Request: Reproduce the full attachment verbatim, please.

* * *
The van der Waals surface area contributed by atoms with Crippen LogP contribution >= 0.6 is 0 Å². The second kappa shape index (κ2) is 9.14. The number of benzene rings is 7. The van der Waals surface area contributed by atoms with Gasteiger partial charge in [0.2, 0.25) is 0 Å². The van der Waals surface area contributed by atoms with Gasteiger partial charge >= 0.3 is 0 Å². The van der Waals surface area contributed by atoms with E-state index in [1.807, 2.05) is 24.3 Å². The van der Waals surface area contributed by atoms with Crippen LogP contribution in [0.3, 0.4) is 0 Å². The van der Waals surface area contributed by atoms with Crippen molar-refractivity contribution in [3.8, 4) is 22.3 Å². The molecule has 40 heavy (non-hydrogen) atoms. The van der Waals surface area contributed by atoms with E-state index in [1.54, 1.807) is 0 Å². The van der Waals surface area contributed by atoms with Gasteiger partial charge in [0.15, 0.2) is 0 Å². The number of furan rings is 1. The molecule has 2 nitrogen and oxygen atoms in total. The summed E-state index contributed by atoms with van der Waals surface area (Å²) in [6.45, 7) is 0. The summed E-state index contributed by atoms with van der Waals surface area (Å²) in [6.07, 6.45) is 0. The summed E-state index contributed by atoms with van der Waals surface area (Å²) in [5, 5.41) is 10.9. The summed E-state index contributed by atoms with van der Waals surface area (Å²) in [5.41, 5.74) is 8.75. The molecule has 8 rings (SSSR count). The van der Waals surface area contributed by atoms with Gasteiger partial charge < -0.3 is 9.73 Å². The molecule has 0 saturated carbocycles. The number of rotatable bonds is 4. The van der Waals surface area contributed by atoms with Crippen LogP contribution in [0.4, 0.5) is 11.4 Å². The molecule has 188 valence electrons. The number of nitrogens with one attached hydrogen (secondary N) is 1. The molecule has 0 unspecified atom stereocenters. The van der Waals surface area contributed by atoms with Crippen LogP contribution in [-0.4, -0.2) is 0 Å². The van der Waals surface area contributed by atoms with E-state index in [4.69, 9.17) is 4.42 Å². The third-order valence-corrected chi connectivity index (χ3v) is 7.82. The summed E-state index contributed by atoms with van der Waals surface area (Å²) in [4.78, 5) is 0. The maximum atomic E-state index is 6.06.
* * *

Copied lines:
The van der Waals surface area contributed by atoms with Crippen LogP contribution >= 0.6 is 0 Å². The second kappa shape index (κ2) is 9.14. The number of benzene rings is 7. The van der Waals surface area contributed by atoms with Gasteiger partial charge in [0.2, 0.25) is 0 Å². The van der Waals surface area contributed by atoms with Gasteiger partial charge >= 0.3 is 0 Å². The van der Waals surface area contributed by atoms with E-state index in [1.807, 2.05) is 24.3 Å². The van der Waals surface area contributed by atoms with Crippen LogP contribution in [0.3, 0.4) is 0 Å². The van der Waals surface area contributed by atoms with Crippen molar-refractivity contribution in [3.8, 4) is 22.3 Å². The molecule has 40 heavy (non-hydrogen) atoms. The van der Waals surface area contributed by atoms with E-state index in [1.54, 1.807) is 0 Å². The van der Waals surface area contributed by atoms with Gasteiger partial charge in [0.15, 0.2) is 0 Å². The number of furan rings is 1. The molecule has 2 nitrogen and oxygen atoms in total. The summed E-state index contributed by atoms with van der Waals surface area (Å²) in [6.45, 7) is 0. The summed E-state index contributed by atoms with van der Waals surface area (Å²) in [6.07, 6.45) is 0. The summed E-state index contributed by atoms with van der Waals surface area (Å²) in [5, 5.41) is 10.9. The summed E-state index contributed by atoms with van der Waals surface area (Å²) in [5.41, 5.74) is 8.75. The molecule has 8 rings (SSSR count). The van der Waals surface area contributed by atoms with Gasteiger partial charge < -0.3 is 9.73 Å². The molecule has 0 saturated carbocycles. The number of rotatable bonds is 4. The van der Waals surface area contributed by atoms with Crippen LogP contribution in [0.4, 0.5) is 11.4 Å². The molecule has 188 valence electrons. The number of nitrogens with one attached hydrogen (secondary N) is 1. The molecule has 0 unspecified atom stereocenters. The van der Waals surface area contributed by atoms with Crippen LogP contribution in [-0.4, -0.2) is 0 Å². The van der Waals surface area contributed by atoms with E-state index in [4.69, 9.17) is 4.42 Å². The third-order valence-corrected chi connectivity index (χ3v) is 7.82. The summed E-state index contributed by atoms with van der Waals surface area (Å²) in [4.78, 5) is 0. The maximum atomic E-state index is 6.06.